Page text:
Last week was a particularly difficult one for the commander-in-chief. During that tumultuous 7-day stretch, President Barack Obama faced questions about his much maligned suggestion of having the private insurance plans of veteran’s to pay for their service-related injuries. The week also included the ruckus over American International Group (or All Involved Guilty, if you ask me) paying $165 million in bonuses from bailout money to the very executives responsible for the financial crisis we’re in.

Then the president had to step up and defend his Treasury Secretary, Timothy Geithner. Geithner likely knew about the bonuses and only alerted the White House just days before they were handed out. To ensure that Americans weren’t losing hope in his economic plans, Obama appeared on The Tonight Show with Jay Leno to allay their concerns, and anger, over the government’s handling so far of the crisis.

Congress wasn’t very helpful after offering a blatantly unconstitutional and reactionary bill to tax those bonuses up to 90 percent. Obama hasn’t said whether he’ll sign the bill. But if he succumbs to the “lynch mob mentality” over the bonuses and signs this legislation, it would be a huge mistake and could seriously undermine his agenda. The bigger question is: Will Americans support further government-approved stimulus packages or bailouts after how the AIG deal was handled?

Recently, I asked State Sen. Kimberly Lightford (4th) whether she believed the AIG debacle would hurt the president’s credibility with Congress and the public. She doesn’t think so.

“The president has acknowledged that mistakes were made in handling the bailout and he has assured the American people that their will be greater oversight in the future.”

Lightford added that most Americans see the need for federal spending to get the economy back on track and will be supportive. I don’t completely disagree with her, but the president isn’t instilling confidence in the right ways.

His appearances on The Tonight Show and 60 Minutes would be fine if his cabinet wasn’t under such intense scrutiny. And his ill-advised “Special Olympics” joke with Leno and his odd laughter in response to a 60 Minutes question about his budget didn’t help matters. I know, I know-he’s only been president for about two months and he did inherit the worst economic crisis in nearly 80 years. He does need time for his plans to work. True.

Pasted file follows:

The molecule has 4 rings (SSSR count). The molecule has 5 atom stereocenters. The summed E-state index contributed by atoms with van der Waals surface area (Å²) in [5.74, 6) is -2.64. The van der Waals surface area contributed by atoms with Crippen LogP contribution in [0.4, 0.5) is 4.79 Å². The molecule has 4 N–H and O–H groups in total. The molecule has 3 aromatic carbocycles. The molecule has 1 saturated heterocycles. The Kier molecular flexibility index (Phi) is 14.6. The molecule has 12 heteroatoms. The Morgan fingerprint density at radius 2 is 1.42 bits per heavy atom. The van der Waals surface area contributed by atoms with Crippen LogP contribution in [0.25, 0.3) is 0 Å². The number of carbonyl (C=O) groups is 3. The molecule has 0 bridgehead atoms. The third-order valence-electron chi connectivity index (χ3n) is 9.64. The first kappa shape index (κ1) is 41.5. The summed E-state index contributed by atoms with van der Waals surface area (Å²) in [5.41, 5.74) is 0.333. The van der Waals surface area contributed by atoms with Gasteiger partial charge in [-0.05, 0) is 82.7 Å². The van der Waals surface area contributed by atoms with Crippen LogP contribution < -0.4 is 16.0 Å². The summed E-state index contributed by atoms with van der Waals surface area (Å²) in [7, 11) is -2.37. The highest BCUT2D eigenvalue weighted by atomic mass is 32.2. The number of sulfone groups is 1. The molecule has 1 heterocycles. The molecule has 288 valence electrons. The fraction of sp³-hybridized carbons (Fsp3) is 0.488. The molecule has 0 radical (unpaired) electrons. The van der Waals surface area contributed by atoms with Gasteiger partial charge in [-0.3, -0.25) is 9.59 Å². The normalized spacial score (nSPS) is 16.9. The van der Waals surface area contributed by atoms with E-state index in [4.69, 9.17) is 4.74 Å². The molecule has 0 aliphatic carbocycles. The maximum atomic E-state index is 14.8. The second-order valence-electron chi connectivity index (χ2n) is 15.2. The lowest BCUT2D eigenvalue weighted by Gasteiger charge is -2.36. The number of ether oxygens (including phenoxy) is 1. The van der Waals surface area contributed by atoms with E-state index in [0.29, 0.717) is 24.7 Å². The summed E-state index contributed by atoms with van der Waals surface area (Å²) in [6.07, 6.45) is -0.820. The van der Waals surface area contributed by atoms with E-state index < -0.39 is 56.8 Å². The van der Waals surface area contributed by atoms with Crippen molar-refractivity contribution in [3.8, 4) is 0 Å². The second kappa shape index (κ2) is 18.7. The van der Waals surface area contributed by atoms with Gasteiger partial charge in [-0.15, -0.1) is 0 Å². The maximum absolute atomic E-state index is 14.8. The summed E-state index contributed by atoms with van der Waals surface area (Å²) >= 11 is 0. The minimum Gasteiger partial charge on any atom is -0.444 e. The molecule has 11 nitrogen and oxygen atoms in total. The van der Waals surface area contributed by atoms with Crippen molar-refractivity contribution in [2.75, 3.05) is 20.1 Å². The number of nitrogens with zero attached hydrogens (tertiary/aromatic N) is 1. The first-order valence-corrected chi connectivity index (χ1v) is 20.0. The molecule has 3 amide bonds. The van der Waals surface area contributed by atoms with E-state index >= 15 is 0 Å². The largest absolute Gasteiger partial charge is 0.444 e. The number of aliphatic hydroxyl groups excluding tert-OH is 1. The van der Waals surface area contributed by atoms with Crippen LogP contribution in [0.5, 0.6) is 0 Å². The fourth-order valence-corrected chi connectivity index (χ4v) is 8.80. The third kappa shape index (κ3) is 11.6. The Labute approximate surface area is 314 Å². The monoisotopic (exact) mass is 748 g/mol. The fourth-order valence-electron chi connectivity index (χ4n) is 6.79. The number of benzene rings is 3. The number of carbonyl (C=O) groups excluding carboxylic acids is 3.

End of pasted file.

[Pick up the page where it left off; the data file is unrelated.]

But the president needs to show more authority in presenting his plan and showing how American’s will benefit from it. He needs to show some decisiveness in rejecting efforts to stifle future stimulus efforts. And, he’ll have to stand up to members of his own party, especially those-Like Senate Banking Committee Chair Chris Dodd-who dropped the ball when writing the terms of the AIG bailout. The Connecticut senator is still trying to explain why he didn’t modify an amendment to the federal stimulus bill that would have capped the AIG bonuses.

I realize the president has a lot on his plate and I’m hopeful his latest plan to buy up toxic assets from struggling banks will be successful. But I wish he would spend a little less time explaining the plan and a little more time reassuring the public. I’m also looking next for some federal help to small businesses and infrastructure. Oh, and a little less humor would be nice too.

Personally, if I had just lost my job, my 401K, house, life savings or business, and the man who said he could help was laughing as he explained his plan, I would have doubts about his ideas too.